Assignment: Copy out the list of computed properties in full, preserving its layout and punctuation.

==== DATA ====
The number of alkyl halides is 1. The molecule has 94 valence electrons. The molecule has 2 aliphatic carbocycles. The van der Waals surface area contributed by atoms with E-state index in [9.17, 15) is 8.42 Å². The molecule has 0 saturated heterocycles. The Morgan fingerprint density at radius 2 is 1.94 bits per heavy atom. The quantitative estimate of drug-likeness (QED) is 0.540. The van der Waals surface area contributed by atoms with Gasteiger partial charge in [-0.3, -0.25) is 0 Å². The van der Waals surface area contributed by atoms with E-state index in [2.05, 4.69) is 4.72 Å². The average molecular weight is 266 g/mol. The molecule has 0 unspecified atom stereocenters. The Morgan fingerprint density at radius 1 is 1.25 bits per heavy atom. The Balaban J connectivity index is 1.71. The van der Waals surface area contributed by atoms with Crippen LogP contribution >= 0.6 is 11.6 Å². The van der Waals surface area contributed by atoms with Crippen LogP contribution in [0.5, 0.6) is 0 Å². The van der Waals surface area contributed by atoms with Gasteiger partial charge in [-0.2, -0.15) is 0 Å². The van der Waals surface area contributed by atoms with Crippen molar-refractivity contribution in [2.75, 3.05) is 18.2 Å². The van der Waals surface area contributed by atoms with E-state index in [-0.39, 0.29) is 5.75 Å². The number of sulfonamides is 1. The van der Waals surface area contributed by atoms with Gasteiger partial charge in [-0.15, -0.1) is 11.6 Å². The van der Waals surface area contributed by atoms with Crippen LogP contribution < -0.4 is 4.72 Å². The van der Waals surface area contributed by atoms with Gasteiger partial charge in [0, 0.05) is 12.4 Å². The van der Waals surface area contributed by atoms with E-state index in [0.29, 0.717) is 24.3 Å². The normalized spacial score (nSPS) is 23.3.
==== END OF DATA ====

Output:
The number of alkyl halides is 1. The molecule has 94 valence electrons. The molecule has 2 aliphatic carbocycles. The van der Waals surface area contributed by atoms with E-state index in [9.17, 15) is 8.42 Å². The molecule has 0 saturated heterocycles. The Morgan fingerprint density at radius 2 is 1.94 bits per heavy atom. The quantitative estimate of drug-likeness (QED) is 0.540. The van der Waals surface area contributed by atoms with Gasteiger partial charge in [-0.3, -0.25) is 0 Å². The van der Waals surface area contributed by atoms with E-state index in [2.05, 4.69) is 4.72 Å². The average molecular weight is 266 g/mol. The molecule has 0 unspecified atom stereocenters. The Morgan fingerprint density at radius 1 is 1.25 bits per heavy atom. The Balaban J connectivity index is 1.71. The van der Waals surface area contributed by atoms with Crippen LogP contribution >= 0.6 is 11.6 Å². The van der Waals surface area contributed by atoms with Crippen LogP contribution in [0.5, 0.6) is 0 Å². The van der Waals surface area contributed by atoms with Gasteiger partial charge in [-0.2, -0.15) is 0 Å². The van der Waals surface area contributed by atoms with Crippen molar-refractivity contribution in [2.75, 3.05) is 18.2 Å². The van der Waals surface area contributed by atoms with E-state index in [-0.39, 0.29) is 5.75 Å². The number of sulfonamides is 1. The van der Waals surface area contributed by atoms with Gasteiger partial charge in [-0.15, -0.1) is 11.6 Å². The van der Waals surface area contributed by atoms with Crippen LogP contribution < -0.4 is 4.72 Å². The van der Waals surface area contributed by atoms with Gasteiger partial charge in [0, 0.05) is 12.4 Å². The van der Waals surface area contributed by atoms with E-state index in [0.29, 0.717) is 24.3 Å². The normalized spacial score (nSPS) is 23.3.